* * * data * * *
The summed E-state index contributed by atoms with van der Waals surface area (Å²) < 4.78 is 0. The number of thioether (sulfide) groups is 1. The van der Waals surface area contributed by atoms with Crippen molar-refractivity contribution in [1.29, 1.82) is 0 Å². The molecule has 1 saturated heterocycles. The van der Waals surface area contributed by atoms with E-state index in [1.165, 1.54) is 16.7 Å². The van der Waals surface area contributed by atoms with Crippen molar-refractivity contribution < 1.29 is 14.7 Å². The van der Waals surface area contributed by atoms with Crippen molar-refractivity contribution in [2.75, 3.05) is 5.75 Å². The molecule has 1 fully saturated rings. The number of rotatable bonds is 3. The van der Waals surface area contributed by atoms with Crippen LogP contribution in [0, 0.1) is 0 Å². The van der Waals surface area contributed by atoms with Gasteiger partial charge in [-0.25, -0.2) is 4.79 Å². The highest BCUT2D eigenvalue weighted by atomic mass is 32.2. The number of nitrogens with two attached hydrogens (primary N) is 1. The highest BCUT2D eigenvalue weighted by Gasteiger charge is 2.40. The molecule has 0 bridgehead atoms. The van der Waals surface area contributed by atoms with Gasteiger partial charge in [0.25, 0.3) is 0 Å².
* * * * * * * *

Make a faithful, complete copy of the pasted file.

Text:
The summed E-state index contributed by atoms with van der Waals surface area (Å²) < 4.78 is 0. The number of thioether (sulfide) groups is 1. The van der Waals surface area contributed by atoms with Crippen molar-refractivity contribution in [1.29, 1.82) is 0 Å². The molecule has 1 saturated heterocycles. The van der Waals surface area contributed by atoms with E-state index in [1.165, 1.54) is 16.7 Å². The van der Waals surface area contributed by atoms with Crippen molar-refractivity contribution < 1.29 is 14.7 Å². The van der Waals surface area contributed by atoms with Crippen molar-refractivity contribution in [2.75, 3.05) is 5.75 Å². The molecule has 1 fully saturated rings. The number of rotatable bonds is 3. The van der Waals surface area contributed by atoms with Crippen LogP contribution in [0, 0.1) is 0 Å². The van der Waals surface area contributed by atoms with Gasteiger partial charge in [-0.25, -0.2) is 4.79 Å². The highest BCUT2D eigenvalue weighted by atomic mass is 32.2. The number of nitrogens with two attached hydrogens (primary N) is 1. The highest BCUT2D eigenvalue weighted by Gasteiger charge is 2.40. The molecule has 0 bridgehead atoms. The van der Waals surface area contributed by atoms with Gasteiger partial charge in [0.25, 0.3) is 0 Å².